Last summer I spent roughly 10 weeks across the pond in the grand old United States. Like many students do, I decided that instead of getting a work placement or job back home that I would spend my summer working on an American summer camp. This without a doubt was one of the best summers of my life. A few days ago a friend who is embarking on his own American summer camp trip for the first time asked me if I had any advice for him. After thinking for a while I realised that there were many topics not covered in the hours of safety briefings, booklets or pre departure meetings.
In honour of it being almost a year since I flew out I have compiled a list called The Things That Camp America Doesn’t Tell You or T.T.T.C.A.D.T.Y for short.
1. Don’t get too attached to your airport friends
When you arrive in the airport you will instantly see scores of people all wearing their Camp America shirts nervously milling around, trying to make friends, and attempting to find people working on the same camp as them. This is a fascinating sight and even more interesting to be a part of. The best technique is to dive in head first and chat to everyone and anyone to try and find some company for the long flight. If you are lucky enough to find people working on the same camp as you that’s all well and good but if not you may begin to wander and make friends with people from other camps. This is all fun and games while it lasts but when you have to split ways to your separate camps upon touchdown in America it can get quite emotional. Fear not as these encounters while brief are all part of the experience and you’ll probably get over it by the time you get to camp.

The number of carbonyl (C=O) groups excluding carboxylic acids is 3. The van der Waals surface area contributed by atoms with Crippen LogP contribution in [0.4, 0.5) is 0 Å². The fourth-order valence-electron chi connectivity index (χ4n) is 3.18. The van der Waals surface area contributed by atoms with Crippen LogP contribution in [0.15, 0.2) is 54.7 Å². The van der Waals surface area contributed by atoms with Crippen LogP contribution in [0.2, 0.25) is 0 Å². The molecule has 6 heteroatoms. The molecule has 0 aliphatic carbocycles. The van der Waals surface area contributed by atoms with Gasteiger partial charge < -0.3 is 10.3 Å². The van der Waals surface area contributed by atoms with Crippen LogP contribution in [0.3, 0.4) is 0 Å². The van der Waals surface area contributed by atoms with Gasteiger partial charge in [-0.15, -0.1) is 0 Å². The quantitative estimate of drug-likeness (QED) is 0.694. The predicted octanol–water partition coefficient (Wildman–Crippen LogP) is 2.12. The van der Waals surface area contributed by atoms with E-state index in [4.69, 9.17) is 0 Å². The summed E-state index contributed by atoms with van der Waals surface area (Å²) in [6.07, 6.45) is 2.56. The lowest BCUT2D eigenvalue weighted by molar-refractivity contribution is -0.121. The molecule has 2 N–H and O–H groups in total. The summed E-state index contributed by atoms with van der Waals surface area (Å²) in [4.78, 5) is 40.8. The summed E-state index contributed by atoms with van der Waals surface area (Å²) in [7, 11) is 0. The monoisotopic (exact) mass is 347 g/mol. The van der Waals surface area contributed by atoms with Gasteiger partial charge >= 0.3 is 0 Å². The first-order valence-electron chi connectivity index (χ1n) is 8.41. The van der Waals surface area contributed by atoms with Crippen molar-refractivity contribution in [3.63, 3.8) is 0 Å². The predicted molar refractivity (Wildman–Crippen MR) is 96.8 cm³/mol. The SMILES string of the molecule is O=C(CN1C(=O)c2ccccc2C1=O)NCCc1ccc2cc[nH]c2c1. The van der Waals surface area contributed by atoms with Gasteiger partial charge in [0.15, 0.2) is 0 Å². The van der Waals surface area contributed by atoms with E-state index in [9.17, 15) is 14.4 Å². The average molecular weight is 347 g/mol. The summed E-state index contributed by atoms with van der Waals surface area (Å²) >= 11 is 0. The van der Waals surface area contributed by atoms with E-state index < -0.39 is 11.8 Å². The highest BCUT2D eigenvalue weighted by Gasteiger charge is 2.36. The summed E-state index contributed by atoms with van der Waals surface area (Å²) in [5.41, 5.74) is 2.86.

2. Everything is super far away from everything else
I had this epiphany while on the painstakingly long coach trip from New York to Maine. Both these places are on the East Coast and so in my mind would be relatively close together. How wrong can one guy be. It turns out that they are really far away from each other. When travelling in America it is almost easier to think of the separate states in the same way that you would think of most European countries. They are right next to each other and you can visit several in a day if you try but they are still quite far apart. While everything in England is so nicely packed together due to us being a tiny little island in America they have a lot more space. This is not exclusive to cities and towns but even their houses are spaced further apart. It’s weird.
3. Flags, flags, flags, flags, flags, flags and more flags feat. flags